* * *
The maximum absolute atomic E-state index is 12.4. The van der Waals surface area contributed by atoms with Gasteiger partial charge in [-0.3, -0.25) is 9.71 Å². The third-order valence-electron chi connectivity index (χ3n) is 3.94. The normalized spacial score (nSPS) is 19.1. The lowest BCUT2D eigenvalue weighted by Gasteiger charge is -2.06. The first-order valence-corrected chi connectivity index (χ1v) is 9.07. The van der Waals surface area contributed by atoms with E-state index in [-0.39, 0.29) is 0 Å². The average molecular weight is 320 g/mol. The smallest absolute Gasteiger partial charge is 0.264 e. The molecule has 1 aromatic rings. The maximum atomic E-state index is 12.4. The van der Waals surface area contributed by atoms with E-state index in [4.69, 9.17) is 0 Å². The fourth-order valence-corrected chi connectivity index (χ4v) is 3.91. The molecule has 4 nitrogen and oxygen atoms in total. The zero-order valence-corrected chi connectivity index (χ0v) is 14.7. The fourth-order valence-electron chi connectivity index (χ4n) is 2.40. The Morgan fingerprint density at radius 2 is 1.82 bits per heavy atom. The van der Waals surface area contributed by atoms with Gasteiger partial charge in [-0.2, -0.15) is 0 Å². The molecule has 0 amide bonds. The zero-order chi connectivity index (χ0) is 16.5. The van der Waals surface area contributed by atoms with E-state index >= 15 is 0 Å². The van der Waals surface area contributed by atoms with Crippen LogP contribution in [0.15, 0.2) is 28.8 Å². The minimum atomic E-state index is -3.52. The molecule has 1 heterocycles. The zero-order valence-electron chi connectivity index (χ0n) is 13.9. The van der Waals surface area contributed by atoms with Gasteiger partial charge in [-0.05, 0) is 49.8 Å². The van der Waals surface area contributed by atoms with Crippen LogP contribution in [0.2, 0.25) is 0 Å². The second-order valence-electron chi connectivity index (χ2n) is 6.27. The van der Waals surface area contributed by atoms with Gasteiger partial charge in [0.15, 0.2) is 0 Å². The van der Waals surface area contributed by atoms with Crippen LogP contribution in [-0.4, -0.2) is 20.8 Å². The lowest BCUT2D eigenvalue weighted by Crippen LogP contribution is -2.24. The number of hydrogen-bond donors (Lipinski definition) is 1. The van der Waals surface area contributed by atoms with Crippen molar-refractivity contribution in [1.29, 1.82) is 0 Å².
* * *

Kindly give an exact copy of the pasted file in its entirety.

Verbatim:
The maximum absolute atomic E-state index is 12.4. The van der Waals surface area contributed by atoms with Gasteiger partial charge in [-0.3, -0.25) is 9.71 Å². The third-order valence-electron chi connectivity index (χ3n) is 3.94. The normalized spacial score (nSPS) is 19.1. The lowest BCUT2D eigenvalue weighted by Gasteiger charge is -2.06. The first-order valence-corrected chi connectivity index (χ1v) is 9.07. The van der Waals surface area contributed by atoms with E-state index in [-0.39, 0.29) is 0 Å². The average molecular weight is 320 g/mol. The smallest absolute Gasteiger partial charge is 0.264 e. The molecule has 1 aromatic rings. The maximum atomic E-state index is 12.4. The van der Waals surface area contributed by atoms with E-state index in [4.69, 9.17) is 0 Å². The fourth-order valence-corrected chi connectivity index (χ4v) is 3.91. The molecule has 4 nitrogen and oxygen atoms in total. The zero-order valence-corrected chi connectivity index (χ0v) is 14.7. The fourth-order valence-electron chi connectivity index (χ4n) is 2.40. The Morgan fingerprint density at radius 2 is 1.82 bits per heavy atom. The van der Waals surface area contributed by atoms with Gasteiger partial charge in [-0.2, -0.15) is 0 Å². The molecule has 0 amide bonds. The zero-order chi connectivity index (χ0) is 16.5. The van der Waals surface area contributed by atoms with E-state index >= 15 is 0 Å². The van der Waals surface area contributed by atoms with Crippen LogP contribution in [0.15, 0.2) is 28.8 Å². The minimum atomic E-state index is -3.52. The molecule has 1 heterocycles. The zero-order valence-electron chi connectivity index (χ0n) is 13.9. The van der Waals surface area contributed by atoms with Gasteiger partial charge in [-0.05, 0) is 49.8 Å². The van der Waals surface area contributed by atoms with Crippen LogP contribution in [0.2, 0.25) is 0 Å². The second-order valence-electron chi connectivity index (χ2n) is 6.27. The van der Waals surface area contributed by atoms with Gasteiger partial charge in [0.15, 0.2) is 0 Å². The van der Waals surface area contributed by atoms with Crippen LogP contribution in [-0.4, -0.2) is 20.8 Å². The lowest BCUT2D eigenvalue weighted by Crippen LogP contribution is -2.24. The number of hydrogen-bond donors (Lipinski definition) is 1. The van der Waals surface area contributed by atoms with Crippen molar-refractivity contribution in [1.29, 1.82) is 0 Å².